Saturday, March 2, 2013

Is Dating Somebody Emotionally Half My Age Illegal?

The worst thing about being a millennial is dating millennials. We're selfish and indulgent. Engage any 20something in a conversation about dating and they will quickly prattle off a dozen things they think they deserve. Yes, I have my own foolish preconceptions about what I deserve. But at least I have the jaded wisdom to know I'm probably never going to get those things / I'm going to die alone in Arizona.

I had a moment of clarity a few weeks ago. I was sick with a cold and my boyfriend came over to take care of me. Somehow, the gay agenda shifted into me buying him raisins and crackers at CVS and making him soup while he was on the phone with his mother.

This is not to say that he has never done anything for me and I resent doing things for him. But I have always felt a tension, as if our "acts of love" weren't truly selfless and we always expected something in return. More than that, he expected the both of us to fulfill certain roles that he had carefully laid out. I was supposed to be the responsible, corporate boyfriend who paid for everything. He was supposed to be the free-spirited, sociable boyfriend that planned our weekend calendar. I never really felt comfortable playing those roles, and honestly, why does everybody think they are Jessa Johansson?

I've gone along with it because I want to make promises that make him happy and I want to keep those promises. But at some point, I'm running around the city doing things I don't want to do just so somebody doesn't get mad at me via passive aggressive texts. Maybe that's what love is. I don't know. 

The ultimate problem with millennials is that our sense of empowerment has devolved into a sense of entitlement. I give him everything I have and he thinks he deserves more. I ask him for something and he "doesn't feel like it." And he just lacks the self-awareness to recognize the hypocrisy.  I'm sure I'm missing my own hypocrisy somewhere in this post but the lasting impression is that neither of us have finished growing up and being together keeps us from doing just that. In fewer words: I'm too young to be taking care of somebody. And he is too old to need to be taken care of.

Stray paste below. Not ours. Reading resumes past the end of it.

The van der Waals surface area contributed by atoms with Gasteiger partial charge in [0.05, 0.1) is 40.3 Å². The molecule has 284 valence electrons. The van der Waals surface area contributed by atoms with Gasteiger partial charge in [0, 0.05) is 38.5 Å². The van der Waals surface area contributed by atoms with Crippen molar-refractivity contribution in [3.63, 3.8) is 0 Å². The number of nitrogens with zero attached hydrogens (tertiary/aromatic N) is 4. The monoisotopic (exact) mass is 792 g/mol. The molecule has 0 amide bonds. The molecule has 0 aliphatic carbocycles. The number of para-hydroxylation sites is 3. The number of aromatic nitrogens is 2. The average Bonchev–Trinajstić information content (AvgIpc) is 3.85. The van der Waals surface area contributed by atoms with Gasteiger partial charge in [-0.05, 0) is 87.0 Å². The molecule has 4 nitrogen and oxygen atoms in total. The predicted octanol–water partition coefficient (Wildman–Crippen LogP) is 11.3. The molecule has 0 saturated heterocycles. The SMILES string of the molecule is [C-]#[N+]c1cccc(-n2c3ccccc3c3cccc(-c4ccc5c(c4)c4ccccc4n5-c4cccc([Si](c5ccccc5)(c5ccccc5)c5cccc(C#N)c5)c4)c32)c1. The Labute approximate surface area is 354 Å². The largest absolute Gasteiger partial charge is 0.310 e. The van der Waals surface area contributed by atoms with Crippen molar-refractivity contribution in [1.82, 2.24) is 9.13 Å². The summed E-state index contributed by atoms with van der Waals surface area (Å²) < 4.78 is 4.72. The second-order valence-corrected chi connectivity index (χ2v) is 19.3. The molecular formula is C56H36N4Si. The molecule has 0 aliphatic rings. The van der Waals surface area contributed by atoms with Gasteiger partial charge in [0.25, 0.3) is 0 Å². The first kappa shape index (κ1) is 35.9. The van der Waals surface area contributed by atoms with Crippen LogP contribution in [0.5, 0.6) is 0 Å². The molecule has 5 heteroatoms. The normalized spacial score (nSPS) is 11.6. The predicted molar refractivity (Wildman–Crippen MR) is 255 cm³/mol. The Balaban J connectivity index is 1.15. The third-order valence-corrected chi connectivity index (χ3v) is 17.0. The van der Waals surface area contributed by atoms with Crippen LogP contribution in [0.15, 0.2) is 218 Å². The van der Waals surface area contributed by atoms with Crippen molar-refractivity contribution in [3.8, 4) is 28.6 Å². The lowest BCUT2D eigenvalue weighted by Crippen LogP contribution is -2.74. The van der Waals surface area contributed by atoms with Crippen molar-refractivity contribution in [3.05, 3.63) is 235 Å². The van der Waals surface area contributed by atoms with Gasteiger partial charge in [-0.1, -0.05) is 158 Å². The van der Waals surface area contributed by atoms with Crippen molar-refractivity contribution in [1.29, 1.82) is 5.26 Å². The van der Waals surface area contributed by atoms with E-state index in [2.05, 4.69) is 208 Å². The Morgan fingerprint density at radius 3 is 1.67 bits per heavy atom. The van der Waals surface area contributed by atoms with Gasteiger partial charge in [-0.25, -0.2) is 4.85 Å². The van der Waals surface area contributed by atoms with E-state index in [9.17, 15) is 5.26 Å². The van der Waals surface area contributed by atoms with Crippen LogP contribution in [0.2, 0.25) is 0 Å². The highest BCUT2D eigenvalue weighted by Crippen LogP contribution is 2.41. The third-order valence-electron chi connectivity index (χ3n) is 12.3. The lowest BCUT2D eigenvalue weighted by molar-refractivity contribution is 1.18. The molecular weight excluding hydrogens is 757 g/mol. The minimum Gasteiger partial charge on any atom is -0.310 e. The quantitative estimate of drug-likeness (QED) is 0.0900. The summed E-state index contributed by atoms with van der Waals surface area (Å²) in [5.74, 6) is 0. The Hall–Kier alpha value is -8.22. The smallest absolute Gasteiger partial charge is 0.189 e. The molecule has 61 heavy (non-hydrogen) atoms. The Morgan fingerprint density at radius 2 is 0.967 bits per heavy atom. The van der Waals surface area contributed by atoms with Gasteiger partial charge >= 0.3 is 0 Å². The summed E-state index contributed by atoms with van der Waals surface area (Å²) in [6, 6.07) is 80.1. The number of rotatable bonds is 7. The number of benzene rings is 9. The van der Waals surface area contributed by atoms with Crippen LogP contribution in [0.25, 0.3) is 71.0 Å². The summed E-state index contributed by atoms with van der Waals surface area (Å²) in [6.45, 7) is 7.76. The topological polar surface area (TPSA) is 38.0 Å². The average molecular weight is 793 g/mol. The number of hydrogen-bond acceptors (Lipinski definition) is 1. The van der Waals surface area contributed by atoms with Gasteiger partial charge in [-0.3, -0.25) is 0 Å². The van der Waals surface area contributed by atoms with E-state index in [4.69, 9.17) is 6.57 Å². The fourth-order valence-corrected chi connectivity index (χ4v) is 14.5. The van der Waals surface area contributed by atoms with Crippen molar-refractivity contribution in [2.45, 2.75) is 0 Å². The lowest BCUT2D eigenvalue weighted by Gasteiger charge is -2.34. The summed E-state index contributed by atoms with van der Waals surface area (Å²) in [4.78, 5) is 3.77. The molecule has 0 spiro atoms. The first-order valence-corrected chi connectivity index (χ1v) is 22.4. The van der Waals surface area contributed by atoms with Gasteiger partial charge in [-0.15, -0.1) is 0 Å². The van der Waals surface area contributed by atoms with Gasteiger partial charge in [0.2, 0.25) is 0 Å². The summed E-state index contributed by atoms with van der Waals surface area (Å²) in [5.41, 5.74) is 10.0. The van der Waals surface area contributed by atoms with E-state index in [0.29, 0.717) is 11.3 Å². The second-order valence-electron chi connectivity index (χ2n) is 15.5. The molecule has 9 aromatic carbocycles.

Tuesday, January 29, 2013

New is the New New

Life is good, comparatively speaking. Looking back on time when I was on OKCupid, I am almost positive that six-month stretch will go down as the darkest era of my entire life, barring a musculoskeletal degenerative disorder that I may or may not be in store for at some point in the future.

I have a boyfriend. My apartment is one block from the metro station. I haven't felt inclined to make up a nickname for my boss that includes the word "cunt" or "poop." But it's during these times of content when I forget that things have been worse and wonder if things could be better. I can't tell if it's the lack of change or the lack of turmoil that makes me anxious. I never really considered myself someone who particularly enjoyed either change or turmoil. But the things we enjoy aren't necessarily the things that make us feel alive.

I've encountered a limit that my relationship cannot seem to grow beyond. Instead of becoming deeper it's become, for lack of a better word, wider. We share every meal, thought, and moment in this circuitous vortex where yesterday's feelings are today's feelings are tomorrow's feelings. Is there anything left to do and discover that won't be a rehash of something from before? Meanwhile the bleeding of our lives into each other's makes it so that there's no longer any distinction between my life as an individual and my life as his boyfriend.

Much of the stagnancy is my own fault. I can be stubbornly distant and seem to be adamant about maintaining the integrity of our individual lives. Is the big picture here that I'm unable to take things to the proverbial "next level." Or am I just unable to see myself at the next level with him? Emotionally speaking, I dont even know what the next level is. We already share a straw at the movies, when did that stop being enough?

I don't know what this says about me, other than I am selfish and destructive and maybe need to do more growing up than I thought. I'm even more at a loss for what to do. Is it ever fair to end a perfectly stable relationship to "find oneself" among the sights and sounds of Grindr? In two weeks time I will have found out that the only fish left in the sea are one-eyed and hermaphroditic.

I met a guy in a bar recently and we've been chatting casually. The initial excitement of meeting somebody always casts a thick veil but even through that I can recognize he represents everything horrible and uncertain and painful about my OKCupid subscribing existence. But he makes life feel new.

Sunday, October 14, 2012

I Almost Forgot The Password To This Thing

It took about seven days for optimism to give way to realism. Embarrassingly soon after I declared that it was going to work, I decided the "relationship" (although I hesitate to designate what we had as *that*) was not going to work. 

Fundamentally, we didn't get along. With just a little bit of retrospect, I can see that now. So many parts of our personalities were at odds that we were constantly fighting. I think he mistook our emotional flare-ups as passion. It mostly reminded me of my parents and how much they hated each other between 1989 and 2007. True, we both cared about each other, but two cares one love does not make.